Multiple studies have reported improved outcome in patients receiving perioperative β-blockers; however, newer studies have reported that perioperative β-blockers may not be effective if heart rate is not well controlled or in low-risk patients.[21] The recommendations on perioperative β-blockade have been seriously challenged after the discovery of scientific unreliability in the DECREASE (Dutch Echocardiographic Cardiac Risk Evaluation Applying Stress Echocardiography) studies that provided much of the evidence in its support.[22] The evidence in this regard has been critically reanalyzed, and now the only remaining 1B recommendation is that patients currently on this therapy should continue it during the perioperative period.[6]

In a recent retrospective review of patients for noncardiac surgery, acute surgical anemia increased the risks of cardiac complications in β-blocked patients, hence suggesting that higher transfusion triggers should be considered in elective surgical patients on β-blockers.[23] The current 2014 ACC/AHA guidelines on the perioperative β-blocker administration advocate that perioperative β-blockade should be used in patients on β-blockers and those with positive stress test undergoing major vascular surgery.[24] Due consideration should be given to severe bradycardia, in β-blocked patients, which may occur in cases of herniation. Acute administration of β-blockers without titration has been concluded to be unfavorable for outcome, whereas statins have been shown to improve perioperative cardiac outcome, hence are continued in patients currently taking them.[25]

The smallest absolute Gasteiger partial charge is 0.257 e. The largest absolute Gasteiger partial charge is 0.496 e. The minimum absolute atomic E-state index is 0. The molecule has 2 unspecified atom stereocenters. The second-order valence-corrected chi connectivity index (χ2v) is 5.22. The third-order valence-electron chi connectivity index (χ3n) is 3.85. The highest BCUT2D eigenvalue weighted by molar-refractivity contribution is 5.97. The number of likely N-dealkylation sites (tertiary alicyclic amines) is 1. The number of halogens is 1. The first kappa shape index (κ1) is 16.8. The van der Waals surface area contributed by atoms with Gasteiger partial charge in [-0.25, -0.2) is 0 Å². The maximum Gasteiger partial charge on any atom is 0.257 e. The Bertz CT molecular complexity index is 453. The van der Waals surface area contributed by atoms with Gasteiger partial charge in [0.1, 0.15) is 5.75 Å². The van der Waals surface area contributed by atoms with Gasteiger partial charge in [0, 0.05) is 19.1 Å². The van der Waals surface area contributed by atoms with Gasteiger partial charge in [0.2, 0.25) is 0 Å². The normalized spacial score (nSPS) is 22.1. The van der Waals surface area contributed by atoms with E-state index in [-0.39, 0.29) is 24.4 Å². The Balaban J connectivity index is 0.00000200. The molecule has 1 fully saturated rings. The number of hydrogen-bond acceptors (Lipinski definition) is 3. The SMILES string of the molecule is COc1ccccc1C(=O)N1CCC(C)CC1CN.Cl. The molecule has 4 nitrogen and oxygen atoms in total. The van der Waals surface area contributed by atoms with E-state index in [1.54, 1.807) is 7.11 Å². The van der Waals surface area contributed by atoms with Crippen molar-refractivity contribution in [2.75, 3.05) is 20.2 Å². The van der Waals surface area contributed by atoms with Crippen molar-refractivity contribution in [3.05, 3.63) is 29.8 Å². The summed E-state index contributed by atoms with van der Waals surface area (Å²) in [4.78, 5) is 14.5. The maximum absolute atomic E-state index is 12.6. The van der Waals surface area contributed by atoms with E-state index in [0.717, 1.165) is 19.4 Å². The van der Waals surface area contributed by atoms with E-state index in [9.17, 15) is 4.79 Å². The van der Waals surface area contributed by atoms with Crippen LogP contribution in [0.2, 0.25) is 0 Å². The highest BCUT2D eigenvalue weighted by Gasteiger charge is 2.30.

Very careful risk-benefit analysis is called for, in patients on long-term anticoagulation, for several conditions, for example, AF, deep vein thrombosis, valve replacement, or coronary stenting. This has been discussed in detail earlier in the text.


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Investigations and Cardiac Testing

Preoperative investigations should include cardiac testing (as indicated) as well as the general investigations. Most patients undergoing neurosurgery will need a hemoglobin testing and a blood group and cross-match (where transfusion is a possibility). Other blood investigations should be governed by presence of specific conditions such as renal function tests in diabetes or long-standing hypertension and electrolytes in patients on diuretics or mannitol. A resting ECG is desirable in all major procedures.